var canonicalReq =  myMethod + '\n' +
                      myPath + '\n' +
                      '\n' +
                      'host:' + url + '\n' +
                      'x-amz-content-sha256:' + hashedPayload + '\n' +
                      'x-amz-date:' + amzDate + '\n' +
                      '\n' +
                      'host;x-amz-content-sha256;x-amz-date' + '\n' +
                      hashedPayload;

  // hash the canonical request
  var canonicalReqHash = crypto.SHA256(canonicalReq).toString();

  // form our String-to-Sign
  var stringToSign =  'AWS4-HMAC-SHA256\n' +
                      amzDate + '\n' +
                      authDate+'/'+region+'/'+myService+'/aws4_request\n'+
                      canonicalReqHash;

  // get our Signing Key
  var signingKey = getSignatureKey(crypto, secret_key, authDate, region, myService);

  // Sign our String-to-Sign with our Signing Key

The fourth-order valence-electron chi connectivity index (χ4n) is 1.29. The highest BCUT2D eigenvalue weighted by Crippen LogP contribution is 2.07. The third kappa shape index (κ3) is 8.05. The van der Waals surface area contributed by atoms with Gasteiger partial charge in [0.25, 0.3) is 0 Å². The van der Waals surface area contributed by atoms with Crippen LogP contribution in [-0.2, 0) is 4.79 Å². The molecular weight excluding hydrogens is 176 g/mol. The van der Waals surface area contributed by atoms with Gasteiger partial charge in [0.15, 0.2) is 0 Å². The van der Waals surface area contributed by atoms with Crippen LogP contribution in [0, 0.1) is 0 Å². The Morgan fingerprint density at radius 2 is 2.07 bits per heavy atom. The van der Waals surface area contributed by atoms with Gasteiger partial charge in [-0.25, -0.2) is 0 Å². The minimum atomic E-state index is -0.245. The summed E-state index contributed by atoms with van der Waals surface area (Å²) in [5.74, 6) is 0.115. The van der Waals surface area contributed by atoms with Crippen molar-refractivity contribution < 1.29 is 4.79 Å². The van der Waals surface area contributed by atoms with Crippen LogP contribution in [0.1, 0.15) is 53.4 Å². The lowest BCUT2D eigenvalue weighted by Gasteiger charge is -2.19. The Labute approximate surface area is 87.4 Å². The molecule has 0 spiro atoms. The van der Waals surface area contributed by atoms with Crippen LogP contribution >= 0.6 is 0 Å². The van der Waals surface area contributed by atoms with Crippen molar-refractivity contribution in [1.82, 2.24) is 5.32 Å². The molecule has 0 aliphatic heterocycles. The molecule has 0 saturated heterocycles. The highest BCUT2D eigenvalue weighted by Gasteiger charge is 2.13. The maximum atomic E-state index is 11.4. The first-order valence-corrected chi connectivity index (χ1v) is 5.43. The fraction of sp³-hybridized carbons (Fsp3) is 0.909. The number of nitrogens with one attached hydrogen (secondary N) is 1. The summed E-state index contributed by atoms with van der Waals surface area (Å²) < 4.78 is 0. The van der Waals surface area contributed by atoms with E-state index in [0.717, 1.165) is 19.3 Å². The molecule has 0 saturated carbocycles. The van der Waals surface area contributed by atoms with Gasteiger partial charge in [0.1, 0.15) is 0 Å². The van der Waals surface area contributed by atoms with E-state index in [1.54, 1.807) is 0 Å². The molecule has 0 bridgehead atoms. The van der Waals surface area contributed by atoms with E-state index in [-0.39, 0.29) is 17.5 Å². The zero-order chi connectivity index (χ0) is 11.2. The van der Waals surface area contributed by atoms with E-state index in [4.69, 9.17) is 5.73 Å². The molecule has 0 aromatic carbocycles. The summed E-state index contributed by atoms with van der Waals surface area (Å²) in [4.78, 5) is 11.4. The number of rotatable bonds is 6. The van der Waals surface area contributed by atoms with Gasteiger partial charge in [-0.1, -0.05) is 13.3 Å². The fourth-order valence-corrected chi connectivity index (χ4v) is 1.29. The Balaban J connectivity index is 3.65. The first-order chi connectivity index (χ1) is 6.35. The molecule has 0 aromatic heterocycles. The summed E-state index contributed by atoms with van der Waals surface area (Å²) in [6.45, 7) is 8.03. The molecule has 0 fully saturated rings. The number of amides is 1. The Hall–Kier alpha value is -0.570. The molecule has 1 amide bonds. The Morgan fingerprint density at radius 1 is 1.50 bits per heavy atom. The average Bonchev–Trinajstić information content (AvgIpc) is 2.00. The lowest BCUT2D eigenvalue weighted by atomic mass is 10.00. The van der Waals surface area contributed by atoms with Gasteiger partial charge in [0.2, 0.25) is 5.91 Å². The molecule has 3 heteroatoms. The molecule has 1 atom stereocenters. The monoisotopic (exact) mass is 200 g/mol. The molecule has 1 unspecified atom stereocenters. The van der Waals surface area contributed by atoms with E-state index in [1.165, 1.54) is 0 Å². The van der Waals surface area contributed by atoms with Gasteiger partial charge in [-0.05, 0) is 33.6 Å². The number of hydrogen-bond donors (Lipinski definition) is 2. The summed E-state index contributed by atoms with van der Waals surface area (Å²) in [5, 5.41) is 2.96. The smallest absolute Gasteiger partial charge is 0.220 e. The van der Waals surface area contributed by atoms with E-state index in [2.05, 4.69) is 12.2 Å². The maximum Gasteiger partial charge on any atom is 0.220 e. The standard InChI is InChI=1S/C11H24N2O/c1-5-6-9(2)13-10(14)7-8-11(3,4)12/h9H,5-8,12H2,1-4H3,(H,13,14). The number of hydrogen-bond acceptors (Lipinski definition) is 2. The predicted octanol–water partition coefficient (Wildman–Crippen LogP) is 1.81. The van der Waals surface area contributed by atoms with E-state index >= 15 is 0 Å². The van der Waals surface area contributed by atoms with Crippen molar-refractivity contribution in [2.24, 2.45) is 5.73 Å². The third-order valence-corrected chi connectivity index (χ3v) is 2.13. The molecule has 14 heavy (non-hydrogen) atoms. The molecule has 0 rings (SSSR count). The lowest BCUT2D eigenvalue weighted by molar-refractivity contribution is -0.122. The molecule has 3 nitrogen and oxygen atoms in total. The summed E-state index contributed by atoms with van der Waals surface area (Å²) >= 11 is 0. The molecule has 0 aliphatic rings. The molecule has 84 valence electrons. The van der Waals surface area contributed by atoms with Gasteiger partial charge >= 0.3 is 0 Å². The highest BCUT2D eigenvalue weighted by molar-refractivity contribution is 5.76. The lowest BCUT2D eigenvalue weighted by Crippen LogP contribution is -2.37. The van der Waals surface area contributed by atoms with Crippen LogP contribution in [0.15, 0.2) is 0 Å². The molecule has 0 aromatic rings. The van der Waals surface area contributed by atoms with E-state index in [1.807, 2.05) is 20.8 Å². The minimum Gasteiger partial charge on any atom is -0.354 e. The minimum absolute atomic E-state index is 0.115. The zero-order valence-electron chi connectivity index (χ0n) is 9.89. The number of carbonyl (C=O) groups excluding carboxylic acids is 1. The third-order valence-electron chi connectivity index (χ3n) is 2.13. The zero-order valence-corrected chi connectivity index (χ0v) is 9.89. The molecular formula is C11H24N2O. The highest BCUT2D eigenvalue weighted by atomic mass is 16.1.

var authKey = crypto.HmacSHA256(stringToSign, signingKey);

  // Form our authorization header
  var authString  = 'AWS4-HMAC-SHA256 ' +
                    'Credential='+
                    access_key+'/'+
                    authDate+'/'+
                    region+'/'+
                    myService+'/aws4_request,'+
                    'SignedHeaders=host;x-amz-content-sha256;x-amz-date,'+
                    'Signature='+authKey;

  // throw our headers together
  headers = {
    'Authorization' : authString,
    'Host' : url,
    'x-amz-date' : amzDate,
    'x-amz-content-sha256' : hashedPayload
  };

  // call our function
  performRequest(url, headers, payload, function(response) {
    // parse the response from our function and write the results to the console
    xml.parseString(response, function (err, result) {
      console.log('\n=== \n'+'Bucket is named: ' + result['ListBucketResult']['Name']);
      console.log('=== \n'+'Contents: ');
      for (i=0;i<result['ListBucketResult']['Contents'].length;i++) {
        console.log(
          '=== \n'+
          'Name: '          + result['ListBucketResult']['Contents'][i]['Key'][0]           + '\n' +